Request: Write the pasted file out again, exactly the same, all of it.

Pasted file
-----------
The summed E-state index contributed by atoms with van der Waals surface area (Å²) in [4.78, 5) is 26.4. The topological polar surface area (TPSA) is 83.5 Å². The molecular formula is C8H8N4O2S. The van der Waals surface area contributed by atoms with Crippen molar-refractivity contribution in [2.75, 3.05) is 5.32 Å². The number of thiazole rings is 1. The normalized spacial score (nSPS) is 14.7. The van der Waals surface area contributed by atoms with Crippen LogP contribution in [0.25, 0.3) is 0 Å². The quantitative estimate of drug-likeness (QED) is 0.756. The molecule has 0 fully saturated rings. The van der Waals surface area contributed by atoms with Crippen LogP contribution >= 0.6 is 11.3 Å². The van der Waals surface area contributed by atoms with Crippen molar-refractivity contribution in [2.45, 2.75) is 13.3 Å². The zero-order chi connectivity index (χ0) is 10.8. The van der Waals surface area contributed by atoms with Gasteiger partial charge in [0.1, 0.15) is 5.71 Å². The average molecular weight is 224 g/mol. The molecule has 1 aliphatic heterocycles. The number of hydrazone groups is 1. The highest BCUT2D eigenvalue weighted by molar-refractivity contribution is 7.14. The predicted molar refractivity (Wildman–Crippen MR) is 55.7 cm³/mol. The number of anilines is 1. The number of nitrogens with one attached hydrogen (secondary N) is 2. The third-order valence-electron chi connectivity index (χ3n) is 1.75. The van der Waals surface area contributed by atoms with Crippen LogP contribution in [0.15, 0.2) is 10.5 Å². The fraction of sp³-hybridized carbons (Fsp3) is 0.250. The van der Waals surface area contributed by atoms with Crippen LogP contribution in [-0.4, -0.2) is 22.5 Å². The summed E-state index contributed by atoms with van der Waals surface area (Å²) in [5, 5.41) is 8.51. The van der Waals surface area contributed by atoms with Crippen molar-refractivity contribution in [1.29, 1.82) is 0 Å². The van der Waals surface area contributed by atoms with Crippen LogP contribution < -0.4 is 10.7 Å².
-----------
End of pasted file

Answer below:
The summed E-state index contributed by atoms with van der Waals surface area (Å²) in [4.78, 5) is 26.4. The topological polar surface area (TPSA) is 83.5 Å². The molecular formula is C8H8N4O2S. The van der Waals surface area contributed by atoms with Crippen molar-refractivity contribution in [2.75, 3.05) is 5.32 Å². The number of thiazole rings is 1. The normalized spacial score (nSPS) is 14.7. The van der Waals surface area contributed by atoms with Crippen LogP contribution in [0.25, 0.3) is 0 Å². The quantitative estimate of drug-likeness (QED) is 0.756. The molecule has 0 fully saturated rings. The van der Waals surface area contributed by atoms with Crippen LogP contribution >= 0.6 is 11.3 Å². The van der Waals surface area contributed by atoms with Crippen molar-refractivity contribution in [2.45, 2.75) is 13.3 Å². The zero-order chi connectivity index (χ0) is 10.8. The van der Waals surface area contributed by atoms with Gasteiger partial charge in [0.1, 0.15) is 5.71 Å². The average molecular weight is 224 g/mol. The molecule has 1 aliphatic heterocycles. The number of hydrazone groups is 1. The highest BCUT2D eigenvalue weighted by molar-refractivity contribution is 7.14. The predicted molar refractivity (Wildman–Crippen MR) is 55.7 cm³/mol. The number of anilines is 1. The number of nitrogens with one attached hydrogen (secondary N) is 2. The third-order valence-electron chi connectivity index (χ3n) is 1.75. The van der Waals surface area contributed by atoms with Crippen LogP contribution in [0.15, 0.2) is 10.5 Å². The fraction of sp³-hybridized carbons (Fsp3) is 0.250. The van der Waals surface area contributed by atoms with Crippen LogP contribution in [-0.4, -0.2) is 22.5 Å². The summed E-state index contributed by atoms with van der Waals surface area (Å²) in [5, 5.41) is 8.51. The van der Waals surface area contributed by atoms with Crippen molar-refractivity contribution in [1.29, 1.82) is 0 Å². The van der Waals surface area contributed by atoms with Crippen LogP contribution < -0.4 is 10.7 Å².